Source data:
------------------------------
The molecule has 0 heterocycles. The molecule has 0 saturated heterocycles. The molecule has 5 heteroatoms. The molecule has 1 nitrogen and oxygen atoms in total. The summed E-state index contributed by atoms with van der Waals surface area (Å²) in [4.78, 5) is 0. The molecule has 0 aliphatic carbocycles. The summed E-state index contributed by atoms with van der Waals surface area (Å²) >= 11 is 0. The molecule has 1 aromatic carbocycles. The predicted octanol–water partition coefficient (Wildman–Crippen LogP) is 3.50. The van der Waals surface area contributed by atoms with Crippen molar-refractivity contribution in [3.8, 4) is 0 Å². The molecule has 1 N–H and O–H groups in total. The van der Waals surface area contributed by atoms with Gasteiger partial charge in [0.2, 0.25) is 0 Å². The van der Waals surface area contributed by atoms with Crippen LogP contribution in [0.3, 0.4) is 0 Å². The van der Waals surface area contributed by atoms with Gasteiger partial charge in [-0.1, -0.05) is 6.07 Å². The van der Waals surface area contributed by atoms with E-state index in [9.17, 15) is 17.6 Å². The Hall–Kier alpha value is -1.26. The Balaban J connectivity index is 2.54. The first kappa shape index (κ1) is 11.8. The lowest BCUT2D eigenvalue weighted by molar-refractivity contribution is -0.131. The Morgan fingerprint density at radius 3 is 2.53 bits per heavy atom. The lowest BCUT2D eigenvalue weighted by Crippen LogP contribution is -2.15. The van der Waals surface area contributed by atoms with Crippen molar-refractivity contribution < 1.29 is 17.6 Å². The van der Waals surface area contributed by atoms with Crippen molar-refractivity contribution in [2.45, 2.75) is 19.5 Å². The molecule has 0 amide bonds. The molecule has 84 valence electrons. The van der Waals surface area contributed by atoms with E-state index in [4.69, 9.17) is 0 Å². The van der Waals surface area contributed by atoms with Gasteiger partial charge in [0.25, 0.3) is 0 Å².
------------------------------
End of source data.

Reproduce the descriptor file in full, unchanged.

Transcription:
The molecule has 0 heterocycles. The molecule has 0 saturated heterocycles. The molecule has 5 heteroatoms. The molecule has 1 nitrogen and oxygen atoms in total. The summed E-state index contributed by atoms with van der Waals surface area (Å²) in [4.78, 5) is 0. The molecule has 0 aliphatic carbocycles. The summed E-state index contributed by atoms with van der Waals surface area (Å²) >= 11 is 0. The molecule has 1 aromatic carbocycles. The predicted octanol–water partition coefficient (Wildman–Crippen LogP) is 3.50. The van der Waals surface area contributed by atoms with Crippen molar-refractivity contribution in [3.8, 4) is 0 Å². The molecule has 1 N–H and O–H groups in total. The van der Waals surface area contributed by atoms with Gasteiger partial charge in [0.2, 0.25) is 0 Å². The van der Waals surface area contributed by atoms with Crippen LogP contribution in [0.3, 0.4) is 0 Å². The van der Waals surface area contributed by atoms with Gasteiger partial charge in [-0.1, -0.05) is 6.07 Å². The van der Waals surface area contributed by atoms with E-state index in [9.17, 15) is 17.6 Å². The Hall–Kier alpha value is -1.26. The Balaban J connectivity index is 2.54. The first kappa shape index (κ1) is 11.8. The lowest BCUT2D eigenvalue weighted by molar-refractivity contribution is -0.131. The Morgan fingerprint density at radius 3 is 2.53 bits per heavy atom. The lowest BCUT2D eigenvalue weighted by Crippen LogP contribution is -2.15. The van der Waals surface area contributed by atoms with Crippen molar-refractivity contribution < 1.29 is 17.6 Å². The van der Waals surface area contributed by atoms with Crippen molar-refractivity contribution in [2.45, 2.75) is 19.5 Å². The molecule has 0 amide bonds. The molecule has 84 valence electrons. The van der Waals surface area contributed by atoms with E-state index in [4.69, 9.17) is 0 Å². The van der Waals surface area contributed by atoms with Gasteiger partial charge in [0.25, 0.3) is 0 Å².